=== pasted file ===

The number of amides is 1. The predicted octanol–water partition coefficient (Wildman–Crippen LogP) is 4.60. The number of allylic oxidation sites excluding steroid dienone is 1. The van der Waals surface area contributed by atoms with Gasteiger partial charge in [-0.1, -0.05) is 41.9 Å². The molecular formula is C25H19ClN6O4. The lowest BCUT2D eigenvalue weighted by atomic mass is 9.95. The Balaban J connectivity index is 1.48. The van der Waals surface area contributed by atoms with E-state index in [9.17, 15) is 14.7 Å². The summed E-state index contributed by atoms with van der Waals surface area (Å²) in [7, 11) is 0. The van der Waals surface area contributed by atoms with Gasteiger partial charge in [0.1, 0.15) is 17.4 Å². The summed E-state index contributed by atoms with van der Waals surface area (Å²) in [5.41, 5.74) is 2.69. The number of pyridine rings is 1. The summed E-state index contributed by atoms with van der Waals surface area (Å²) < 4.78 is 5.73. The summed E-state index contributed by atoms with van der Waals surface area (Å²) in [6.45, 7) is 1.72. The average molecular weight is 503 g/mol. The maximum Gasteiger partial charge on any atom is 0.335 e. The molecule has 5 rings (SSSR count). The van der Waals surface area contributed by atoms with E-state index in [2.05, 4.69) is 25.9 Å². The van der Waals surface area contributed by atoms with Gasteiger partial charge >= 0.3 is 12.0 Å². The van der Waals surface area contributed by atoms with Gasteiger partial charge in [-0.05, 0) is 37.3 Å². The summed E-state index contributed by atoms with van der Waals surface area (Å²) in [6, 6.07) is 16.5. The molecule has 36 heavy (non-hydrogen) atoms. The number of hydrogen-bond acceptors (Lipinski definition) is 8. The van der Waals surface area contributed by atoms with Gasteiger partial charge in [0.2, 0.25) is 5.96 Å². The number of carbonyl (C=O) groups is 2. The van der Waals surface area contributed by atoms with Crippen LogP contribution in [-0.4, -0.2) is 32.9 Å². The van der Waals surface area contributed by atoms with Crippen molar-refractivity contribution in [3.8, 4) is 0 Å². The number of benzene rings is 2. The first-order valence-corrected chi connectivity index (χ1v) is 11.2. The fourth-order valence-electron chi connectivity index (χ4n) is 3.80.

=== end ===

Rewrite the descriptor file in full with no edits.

The number of amides is 1. The predicted octanol–water partition coefficient (Wildman–Crippen LogP) is 4.60. The number of allylic oxidation sites excluding steroid dienone is 1. The van der Waals surface area contributed by atoms with Gasteiger partial charge in [-0.1, -0.05) is 41.9 Å². The molecular formula is C25H19ClN6O4. The lowest BCUT2D eigenvalue weighted by atomic mass is 9.95. The Balaban J connectivity index is 1.48. The van der Waals surface area contributed by atoms with E-state index in [9.17, 15) is 14.7 Å². The summed E-state index contributed by atoms with van der Waals surface area (Å²) in [7, 11) is 0. The van der Waals surface area contributed by atoms with Gasteiger partial charge in [0.1, 0.15) is 17.4 Å². The summed E-state index contributed by atoms with van der Waals surface area (Å²) in [5.41, 5.74) is 2.69. The number of pyridine rings is 1. The summed E-state index contributed by atoms with van der Waals surface area (Å²) < 4.78 is 5.73. The summed E-state index contributed by atoms with van der Waals surface area (Å²) in [6.45, 7) is 1.72. The average molecular weight is 503 g/mol. The maximum Gasteiger partial charge on any atom is 0.335 e. The molecule has 5 rings (SSSR count). The van der Waals surface area contributed by atoms with E-state index in [2.05, 4.69) is 25.9 Å². The van der Waals surface area contributed by atoms with Gasteiger partial charge >= 0.3 is 12.0 Å². The van der Waals surface area contributed by atoms with Gasteiger partial charge in [-0.05, 0) is 37.3 Å². The summed E-state index contributed by atoms with van der Waals surface area (Å²) in [6, 6.07) is 16.5. The molecule has 36 heavy (non-hydrogen) atoms. The number of hydrogen-bond acceptors (Lipinski definition) is 8. The van der Waals surface area contributed by atoms with Gasteiger partial charge in [0.2, 0.25) is 5.96 Å². The number of carbonyl (C=O) groups is 2. The van der Waals surface area contributed by atoms with Crippen LogP contribution in [-0.4, -0.2) is 32.9 Å². The van der Waals surface area contributed by atoms with Crippen molar-refractivity contribution in [3.8, 4) is 0 Å². The number of benzene rings is 2. The first-order valence-corrected chi connectivity index (χ1v) is 11.2. The fourth-order valence-electron chi connectivity index (χ4n) is 3.80.